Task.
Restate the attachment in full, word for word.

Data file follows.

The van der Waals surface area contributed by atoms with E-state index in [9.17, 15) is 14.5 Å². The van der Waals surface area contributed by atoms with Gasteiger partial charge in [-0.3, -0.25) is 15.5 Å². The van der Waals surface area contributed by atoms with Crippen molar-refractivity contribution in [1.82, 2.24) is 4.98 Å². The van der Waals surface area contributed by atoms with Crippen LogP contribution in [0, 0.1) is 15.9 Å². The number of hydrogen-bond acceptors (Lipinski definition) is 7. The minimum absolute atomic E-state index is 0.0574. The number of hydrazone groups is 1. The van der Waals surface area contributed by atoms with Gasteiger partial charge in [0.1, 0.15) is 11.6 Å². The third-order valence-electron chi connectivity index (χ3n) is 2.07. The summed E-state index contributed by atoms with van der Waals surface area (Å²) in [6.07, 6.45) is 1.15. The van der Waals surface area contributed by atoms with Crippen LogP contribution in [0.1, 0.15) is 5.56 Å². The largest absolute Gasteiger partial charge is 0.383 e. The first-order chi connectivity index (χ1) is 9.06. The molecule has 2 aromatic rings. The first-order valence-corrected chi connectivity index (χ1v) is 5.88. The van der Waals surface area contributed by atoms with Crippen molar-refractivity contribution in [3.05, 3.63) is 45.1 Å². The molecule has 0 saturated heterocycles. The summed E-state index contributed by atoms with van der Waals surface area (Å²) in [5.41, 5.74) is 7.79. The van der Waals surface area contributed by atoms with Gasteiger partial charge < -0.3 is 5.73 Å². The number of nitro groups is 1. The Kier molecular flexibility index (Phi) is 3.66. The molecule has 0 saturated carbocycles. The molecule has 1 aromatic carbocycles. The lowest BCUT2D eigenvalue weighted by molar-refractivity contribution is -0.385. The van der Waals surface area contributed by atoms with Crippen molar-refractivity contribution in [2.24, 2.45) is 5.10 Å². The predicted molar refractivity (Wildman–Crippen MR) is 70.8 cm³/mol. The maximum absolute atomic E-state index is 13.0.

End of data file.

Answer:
The van der Waals surface area contributed by atoms with E-state index in [9.17, 15) is 14.5 Å². The van der Waals surface area contributed by atoms with Gasteiger partial charge in [-0.3, -0.25) is 15.5 Å². The van der Waals surface area contributed by atoms with Crippen molar-refractivity contribution in [1.82, 2.24) is 4.98 Å². The van der Waals surface area contributed by atoms with Crippen LogP contribution in [0, 0.1) is 15.9 Å². The number of hydrogen-bond acceptors (Lipinski definition) is 7. The minimum absolute atomic E-state index is 0.0574. The number of hydrazone groups is 1. The van der Waals surface area contributed by atoms with Gasteiger partial charge in [0.1, 0.15) is 11.6 Å². The third-order valence-electron chi connectivity index (χ3n) is 2.07. The summed E-state index contributed by atoms with van der Waals surface area (Å²) in [6.07, 6.45) is 1.15. The van der Waals surface area contributed by atoms with Crippen LogP contribution in [0.1, 0.15) is 5.56 Å². The largest absolute Gasteiger partial charge is 0.383 e. The first-order chi connectivity index (χ1) is 9.06. The molecule has 2 aromatic rings. The first-order valence-corrected chi connectivity index (χ1v) is 5.88. The van der Waals surface area contributed by atoms with Crippen molar-refractivity contribution in [3.05, 3.63) is 45.1 Å². The molecule has 0 saturated heterocycles. The summed E-state index contributed by atoms with van der Waals surface area (Å²) in [5.41, 5.74) is 7.79. The van der Waals surface area contributed by atoms with Gasteiger partial charge < -0.3 is 5.73 Å². The number of nitro groups is 1. The Kier molecular flexibility index (Phi) is 3.66. The molecule has 0 saturated carbocycles. The molecule has 1 aromatic carbocycles. The lowest BCUT2D eigenvalue weighted by molar-refractivity contribution is -0.385. The van der Waals surface area contributed by atoms with Crippen molar-refractivity contribution in [2.24, 2.45) is 5.10 Å². The predicted molar refractivity (Wildman–Crippen MR) is 70.8 cm³/mol. The maximum absolute atomic E-state index is 13.0.